Karen ward, chief European strategist at JPMorgan (156.28, 1.16, 0.75%) asset management company, believes that US consumers release their pent up savings and set off a huge wave of consumption, which may push the inflation of Qualcomm (140.57, 0.23, 0.16%) and disrupt some parts of the stock market.
Ward said that JP Morgan estimated that Americans accumulated about 8% of the GDP savings in the US during COVID-19, and their spending options were limited.
Ward, a former senior economic adviser to the UK Treasury, said she thought most of the money would be released in the consumer binge. If you add Biden’s $1.9 trillion stimulus bill (about 9% of GDP), it could push up inflation.
“I’m not talking about runaway inflation in the ’70s, but I think the average inflation rate in the next 10 years is more likely to be 3% than 1%,” Ward said
The central consumer price index, the Fed’s favorite inflation indicator, was 1.5% in January.
Ward said that as investors respond to the new situation, rising inflation may lead to some volatility in the stock market. She added that the confusion surrounding the Fed’s tolerance of higher inflation and employment levels would also bring uncertainty.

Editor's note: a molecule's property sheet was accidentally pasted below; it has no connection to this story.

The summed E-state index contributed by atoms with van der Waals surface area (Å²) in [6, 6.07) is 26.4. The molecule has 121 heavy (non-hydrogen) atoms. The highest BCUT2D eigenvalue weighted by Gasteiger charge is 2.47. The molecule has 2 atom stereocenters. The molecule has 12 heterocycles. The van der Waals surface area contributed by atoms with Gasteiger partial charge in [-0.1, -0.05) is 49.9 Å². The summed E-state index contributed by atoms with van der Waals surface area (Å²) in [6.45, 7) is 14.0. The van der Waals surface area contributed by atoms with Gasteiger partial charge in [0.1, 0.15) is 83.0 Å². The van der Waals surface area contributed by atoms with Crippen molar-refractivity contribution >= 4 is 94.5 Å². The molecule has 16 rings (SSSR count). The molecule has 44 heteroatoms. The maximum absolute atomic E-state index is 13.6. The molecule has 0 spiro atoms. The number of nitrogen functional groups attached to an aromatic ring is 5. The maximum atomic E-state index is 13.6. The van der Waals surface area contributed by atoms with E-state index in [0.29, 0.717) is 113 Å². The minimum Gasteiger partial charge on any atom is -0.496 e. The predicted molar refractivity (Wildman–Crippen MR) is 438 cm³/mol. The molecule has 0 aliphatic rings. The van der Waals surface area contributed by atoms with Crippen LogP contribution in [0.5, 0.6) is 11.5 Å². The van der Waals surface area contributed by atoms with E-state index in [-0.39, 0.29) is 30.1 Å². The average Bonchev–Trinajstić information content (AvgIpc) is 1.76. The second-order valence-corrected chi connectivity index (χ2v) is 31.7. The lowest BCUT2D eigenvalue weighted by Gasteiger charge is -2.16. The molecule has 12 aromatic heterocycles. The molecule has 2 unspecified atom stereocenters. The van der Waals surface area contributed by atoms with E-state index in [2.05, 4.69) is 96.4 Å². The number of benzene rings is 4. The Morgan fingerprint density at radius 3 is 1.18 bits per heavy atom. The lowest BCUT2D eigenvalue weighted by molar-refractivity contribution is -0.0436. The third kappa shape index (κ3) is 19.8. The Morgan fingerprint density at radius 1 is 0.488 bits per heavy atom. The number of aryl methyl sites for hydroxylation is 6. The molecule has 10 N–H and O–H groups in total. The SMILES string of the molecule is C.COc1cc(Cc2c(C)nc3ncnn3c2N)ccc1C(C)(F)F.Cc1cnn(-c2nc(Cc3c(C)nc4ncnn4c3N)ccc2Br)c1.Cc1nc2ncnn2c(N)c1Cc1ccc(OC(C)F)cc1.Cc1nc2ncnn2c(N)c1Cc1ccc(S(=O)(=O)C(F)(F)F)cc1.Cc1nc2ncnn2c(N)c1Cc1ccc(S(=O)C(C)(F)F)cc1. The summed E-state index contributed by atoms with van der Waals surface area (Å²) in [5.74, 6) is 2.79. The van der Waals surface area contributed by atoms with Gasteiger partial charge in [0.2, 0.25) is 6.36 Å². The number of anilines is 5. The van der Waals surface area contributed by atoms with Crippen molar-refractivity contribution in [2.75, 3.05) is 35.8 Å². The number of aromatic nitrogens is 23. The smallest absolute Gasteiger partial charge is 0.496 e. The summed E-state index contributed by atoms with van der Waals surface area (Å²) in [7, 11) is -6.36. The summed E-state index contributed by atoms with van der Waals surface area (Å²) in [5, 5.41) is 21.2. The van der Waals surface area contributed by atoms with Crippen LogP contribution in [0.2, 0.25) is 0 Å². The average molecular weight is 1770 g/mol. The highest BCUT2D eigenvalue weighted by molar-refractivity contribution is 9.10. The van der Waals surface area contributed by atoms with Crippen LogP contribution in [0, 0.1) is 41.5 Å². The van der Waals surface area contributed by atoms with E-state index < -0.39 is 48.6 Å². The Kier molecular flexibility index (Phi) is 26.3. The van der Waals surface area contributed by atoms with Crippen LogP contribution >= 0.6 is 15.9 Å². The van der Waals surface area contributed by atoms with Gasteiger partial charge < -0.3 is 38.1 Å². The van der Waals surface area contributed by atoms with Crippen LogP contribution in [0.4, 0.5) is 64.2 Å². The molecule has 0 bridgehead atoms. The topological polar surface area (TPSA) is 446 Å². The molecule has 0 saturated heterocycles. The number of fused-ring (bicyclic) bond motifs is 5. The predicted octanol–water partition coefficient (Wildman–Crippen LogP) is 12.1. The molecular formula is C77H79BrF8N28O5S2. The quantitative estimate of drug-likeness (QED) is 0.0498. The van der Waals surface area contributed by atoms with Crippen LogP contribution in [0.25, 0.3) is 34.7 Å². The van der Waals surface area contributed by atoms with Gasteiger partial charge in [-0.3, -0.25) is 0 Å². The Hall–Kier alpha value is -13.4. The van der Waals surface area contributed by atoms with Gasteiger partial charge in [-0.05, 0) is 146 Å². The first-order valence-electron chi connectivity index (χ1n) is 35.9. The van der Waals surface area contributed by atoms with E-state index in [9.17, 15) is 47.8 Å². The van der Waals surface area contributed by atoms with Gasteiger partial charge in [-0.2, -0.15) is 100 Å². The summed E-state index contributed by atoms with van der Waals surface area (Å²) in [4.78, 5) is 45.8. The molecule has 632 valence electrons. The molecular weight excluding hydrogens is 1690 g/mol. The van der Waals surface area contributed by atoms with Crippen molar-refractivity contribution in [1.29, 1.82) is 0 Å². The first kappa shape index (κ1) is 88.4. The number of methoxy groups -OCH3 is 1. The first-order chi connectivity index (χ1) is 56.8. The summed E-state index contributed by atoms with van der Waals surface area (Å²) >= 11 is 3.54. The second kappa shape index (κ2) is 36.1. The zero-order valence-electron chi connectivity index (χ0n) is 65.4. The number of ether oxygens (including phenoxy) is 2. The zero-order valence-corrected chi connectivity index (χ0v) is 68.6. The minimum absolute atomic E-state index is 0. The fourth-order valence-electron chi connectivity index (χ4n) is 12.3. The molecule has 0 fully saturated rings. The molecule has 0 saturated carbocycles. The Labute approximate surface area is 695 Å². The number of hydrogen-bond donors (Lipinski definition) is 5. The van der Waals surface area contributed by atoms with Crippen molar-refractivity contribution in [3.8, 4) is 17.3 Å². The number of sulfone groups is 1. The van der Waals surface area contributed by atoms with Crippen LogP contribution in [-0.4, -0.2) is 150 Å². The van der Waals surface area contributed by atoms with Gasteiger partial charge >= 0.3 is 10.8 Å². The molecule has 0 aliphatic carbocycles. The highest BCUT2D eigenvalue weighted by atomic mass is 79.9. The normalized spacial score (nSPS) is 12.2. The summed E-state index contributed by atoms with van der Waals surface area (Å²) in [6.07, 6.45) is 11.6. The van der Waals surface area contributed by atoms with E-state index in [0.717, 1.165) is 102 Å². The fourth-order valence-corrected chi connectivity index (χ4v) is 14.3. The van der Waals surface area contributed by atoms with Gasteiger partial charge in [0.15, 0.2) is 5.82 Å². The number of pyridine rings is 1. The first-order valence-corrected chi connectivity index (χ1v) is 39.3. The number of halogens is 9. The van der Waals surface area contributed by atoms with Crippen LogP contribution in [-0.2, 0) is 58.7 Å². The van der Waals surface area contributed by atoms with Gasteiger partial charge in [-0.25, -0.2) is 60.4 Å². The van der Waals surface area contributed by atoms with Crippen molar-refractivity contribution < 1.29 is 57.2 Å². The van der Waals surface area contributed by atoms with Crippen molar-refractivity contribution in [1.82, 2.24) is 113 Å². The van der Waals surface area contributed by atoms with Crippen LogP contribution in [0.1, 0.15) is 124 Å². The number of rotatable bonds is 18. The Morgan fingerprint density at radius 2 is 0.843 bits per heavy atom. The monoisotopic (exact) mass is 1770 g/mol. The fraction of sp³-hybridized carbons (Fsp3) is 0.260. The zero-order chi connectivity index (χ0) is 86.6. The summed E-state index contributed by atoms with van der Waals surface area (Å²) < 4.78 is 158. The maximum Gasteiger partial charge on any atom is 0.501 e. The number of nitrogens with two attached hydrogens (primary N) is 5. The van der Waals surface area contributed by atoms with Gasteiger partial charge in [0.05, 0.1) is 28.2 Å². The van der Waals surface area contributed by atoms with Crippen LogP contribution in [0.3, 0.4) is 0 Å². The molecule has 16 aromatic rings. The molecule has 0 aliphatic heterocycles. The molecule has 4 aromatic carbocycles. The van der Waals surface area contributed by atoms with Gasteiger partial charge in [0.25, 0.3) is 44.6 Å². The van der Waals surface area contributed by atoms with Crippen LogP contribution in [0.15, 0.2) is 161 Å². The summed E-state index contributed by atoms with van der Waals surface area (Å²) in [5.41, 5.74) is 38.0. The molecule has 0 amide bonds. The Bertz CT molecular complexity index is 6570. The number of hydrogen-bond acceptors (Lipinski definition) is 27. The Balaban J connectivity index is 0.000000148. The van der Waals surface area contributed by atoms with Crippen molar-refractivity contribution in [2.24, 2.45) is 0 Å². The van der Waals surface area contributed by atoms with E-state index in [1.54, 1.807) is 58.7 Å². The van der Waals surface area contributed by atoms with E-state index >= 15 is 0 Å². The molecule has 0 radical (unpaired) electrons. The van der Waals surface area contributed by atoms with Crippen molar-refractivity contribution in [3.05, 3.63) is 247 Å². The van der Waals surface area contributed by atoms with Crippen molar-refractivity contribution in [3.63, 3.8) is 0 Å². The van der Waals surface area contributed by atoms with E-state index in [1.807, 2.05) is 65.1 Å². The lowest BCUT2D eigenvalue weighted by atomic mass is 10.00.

Wharton said she believed that with inflation rising, US bond yields would rise further and could trigger further volatility in some areas of the market.
She said the Fed’s tolerance of higher inflation and a stronger job market could also cause problems.
“They don’t just want full employment, they want inclusive employment. So what does that mean? ” “I think it might give us some volatility.”
However, Ward said that global stock markets in general are unlikely to have major problems as stronger growth should support corporate earnings.